On October 23, 2017, the 5-month long Battle of Marawi, a bloody siege that killed over hundreds of combatants, displaced families from their homes, and destroyed a once beautiful city in Lanao Del Sur, was finally over. The death of terrorist leaders Isnilon Hapilon and Omar Maute and the retaking of the final remaining Maute stronghold marked the end of the battle. Tragically, 87 civilians who just wanted to live a good life in Marawi were killed, and over 80, 000 more were evacuated.
Though destructive as it was, the Battle of Marawi was just one small battle in the neverending conflict between the Filipino people and the Moro insurgents, which began when Spain, after conquering Luzon and Visayas, tried to Christianized Mindanao and failed. The Moros since then continued resisting even as the Philippines fell into the hands of the United States in 1898, and the Japanese in 1941.
When the Philippines became its own country after World War II, peace and unity seemed to have been achieved in Mindanao, as the Moros and their Northern Filipino brothers celebrated their newfound independence. However, things escalated in the second half of the 20th century when other Filipinos started settling in Moro-held territories in the South. UP professor Nur Misuari established the Moro National Liberation Front to fight this incursion, and other factions soon formed such as the infamous Abu Sayyaf who had ties to foreign jihadist groups, effectively turning many Moro fighters into terrorists. Knowing the reasons for the Moros for rebelling is key to understanding how they have fought this war for this long.
For almost half a century this conflict is still being fought and stories of bloody battles, kidnappings, beheadings, and bombings filled daily news. The Moro people also suffered from a lot of atrocities, such as the Manila Massacre that was conducted by Catholic “Ilaga” terrorists which killed 70+ innocent Moros, and the Malisbong massacre which took the lives of 1000-1500 people, mass raping of Muslim women and the razing of their homes by Marcos’s administration.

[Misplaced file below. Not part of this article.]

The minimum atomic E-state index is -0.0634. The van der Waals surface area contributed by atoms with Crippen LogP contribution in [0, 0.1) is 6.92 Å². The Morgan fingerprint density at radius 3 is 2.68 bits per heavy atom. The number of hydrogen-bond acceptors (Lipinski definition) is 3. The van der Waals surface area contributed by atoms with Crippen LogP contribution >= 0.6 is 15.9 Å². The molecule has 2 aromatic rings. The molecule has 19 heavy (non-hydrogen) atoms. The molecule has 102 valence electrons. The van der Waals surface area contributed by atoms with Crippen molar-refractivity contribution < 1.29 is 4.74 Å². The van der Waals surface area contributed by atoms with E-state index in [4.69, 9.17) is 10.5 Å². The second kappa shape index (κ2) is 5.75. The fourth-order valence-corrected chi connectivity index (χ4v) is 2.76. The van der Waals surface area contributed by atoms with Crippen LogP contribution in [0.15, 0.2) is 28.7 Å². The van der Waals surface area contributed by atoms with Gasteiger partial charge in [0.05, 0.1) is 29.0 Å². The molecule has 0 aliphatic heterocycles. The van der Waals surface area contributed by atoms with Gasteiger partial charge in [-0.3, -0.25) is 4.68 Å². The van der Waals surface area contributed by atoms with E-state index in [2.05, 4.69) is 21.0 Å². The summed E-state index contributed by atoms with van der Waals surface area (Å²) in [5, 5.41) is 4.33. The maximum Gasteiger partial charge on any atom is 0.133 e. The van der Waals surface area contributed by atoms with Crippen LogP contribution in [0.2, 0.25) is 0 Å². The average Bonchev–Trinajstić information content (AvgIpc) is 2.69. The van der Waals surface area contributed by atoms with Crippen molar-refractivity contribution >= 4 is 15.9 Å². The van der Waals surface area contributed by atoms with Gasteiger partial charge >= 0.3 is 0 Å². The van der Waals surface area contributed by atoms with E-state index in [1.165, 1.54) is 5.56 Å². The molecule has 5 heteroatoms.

However, the largest battle of them all was the Pata Island Massacre, where an Infantry Battalion of over 119-124 government troops was ambushed and killed in their headquarters by a larger number of 400 MNLF insurgents. During the Arroyo administration, there was an incident where MILF members killed 14 soldiers and even beheaded and emasculated 10 of them for war trophies. Aquino’s administration also saw a number of costly battles such as the Siege of Zamboanga and the Mamasapano Incident which are still fresh on everyone’s minds.
Nowadays, as desperation and fatigue took its toll on the weary rebels, various factions have started to fight each other as well, like the incident in February 7, 2015, when the Abu Sayyaf attacked the MILF in Basilan as the latter was undergoing a peace process. It seems that the war is not just a conflict between Filipino Christians and Moros anymore. This war may have been started for the betterment of the Moros but sadly and ironically it affected the Muslim people the most. Insurgents and terrorists constantly fail to see that many Muslim Filipinos don’t share the same ideology. Some are happy today co-existing with other Filipinos in various cities, and in fact some Muslims have joined the Philippine military to fight against them. Each year a number of Muslim Filipinos graduate the Philippine Military Academy, who wanted to finally establish peace in their homeland Mindanao.
The long history of this conflict have left nothing but death and destruction in its wake, and this useless war has proven fruitless in the long run. But as a testimony to the long history of Filipino stubbornness and the “will to never surrender” neither parties have shown signs of ever backing down, and as long as the war continues the people of Mindanao will continue to suffer as well.